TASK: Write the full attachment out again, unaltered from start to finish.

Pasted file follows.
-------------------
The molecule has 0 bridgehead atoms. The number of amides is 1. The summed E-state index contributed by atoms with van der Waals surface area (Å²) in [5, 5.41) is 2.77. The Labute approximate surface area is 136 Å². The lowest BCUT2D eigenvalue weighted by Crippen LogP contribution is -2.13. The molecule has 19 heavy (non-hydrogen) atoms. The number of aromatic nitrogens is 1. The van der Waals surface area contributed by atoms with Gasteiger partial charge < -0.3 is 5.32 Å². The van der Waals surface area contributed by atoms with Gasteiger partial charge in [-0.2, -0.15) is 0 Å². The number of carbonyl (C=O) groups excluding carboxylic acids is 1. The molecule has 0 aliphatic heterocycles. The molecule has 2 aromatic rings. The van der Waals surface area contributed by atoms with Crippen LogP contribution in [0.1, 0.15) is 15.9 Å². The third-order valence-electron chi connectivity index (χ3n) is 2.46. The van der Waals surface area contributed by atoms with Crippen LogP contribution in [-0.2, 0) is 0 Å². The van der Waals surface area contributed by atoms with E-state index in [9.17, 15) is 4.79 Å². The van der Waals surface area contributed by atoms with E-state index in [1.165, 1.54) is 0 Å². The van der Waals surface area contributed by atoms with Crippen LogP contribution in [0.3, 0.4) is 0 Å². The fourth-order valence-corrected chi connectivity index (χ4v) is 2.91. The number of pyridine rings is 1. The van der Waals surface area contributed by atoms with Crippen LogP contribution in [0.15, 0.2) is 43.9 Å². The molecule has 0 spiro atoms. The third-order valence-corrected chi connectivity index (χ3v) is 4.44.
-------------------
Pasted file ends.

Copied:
The molecule has 0 bridgehead atoms. The number of amides is 1. The summed E-state index contributed by atoms with van der Waals surface area (Å²) in [5, 5.41) is 2.77. The Labute approximate surface area is 136 Å². The lowest BCUT2D eigenvalue weighted by Crippen LogP contribution is -2.13. The molecule has 19 heavy (non-hydrogen) atoms. The number of aromatic nitrogens is 1. The van der Waals surface area contributed by atoms with Gasteiger partial charge < -0.3 is 5.32 Å². The van der Waals surface area contributed by atoms with Gasteiger partial charge in [-0.2, -0.15) is 0 Å². The number of carbonyl (C=O) groups excluding carboxylic acids is 1. The molecule has 0 aliphatic heterocycles. The molecule has 2 aromatic rings. The van der Waals surface area contributed by atoms with Crippen LogP contribution in [0.1, 0.15) is 15.9 Å². The third-order valence-electron chi connectivity index (χ3n) is 2.46. The van der Waals surface area contributed by atoms with Crippen LogP contribution in [-0.2, 0) is 0 Å². The van der Waals surface area contributed by atoms with E-state index in [9.17, 15) is 4.79 Å². The van der Waals surface area contributed by atoms with E-state index in [1.165, 1.54) is 0 Å². The van der Waals surface area contributed by atoms with Crippen LogP contribution in [0.3, 0.4) is 0 Å². The fourth-order valence-corrected chi connectivity index (χ4v) is 2.91. The number of pyridine rings is 1. The van der Waals surface area contributed by atoms with Crippen LogP contribution in [0.15, 0.2) is 43.9 Å². The molecule has 0 spiro atoms. The third-order valence-corrected chi connectivity index (χ3v) is 4.44.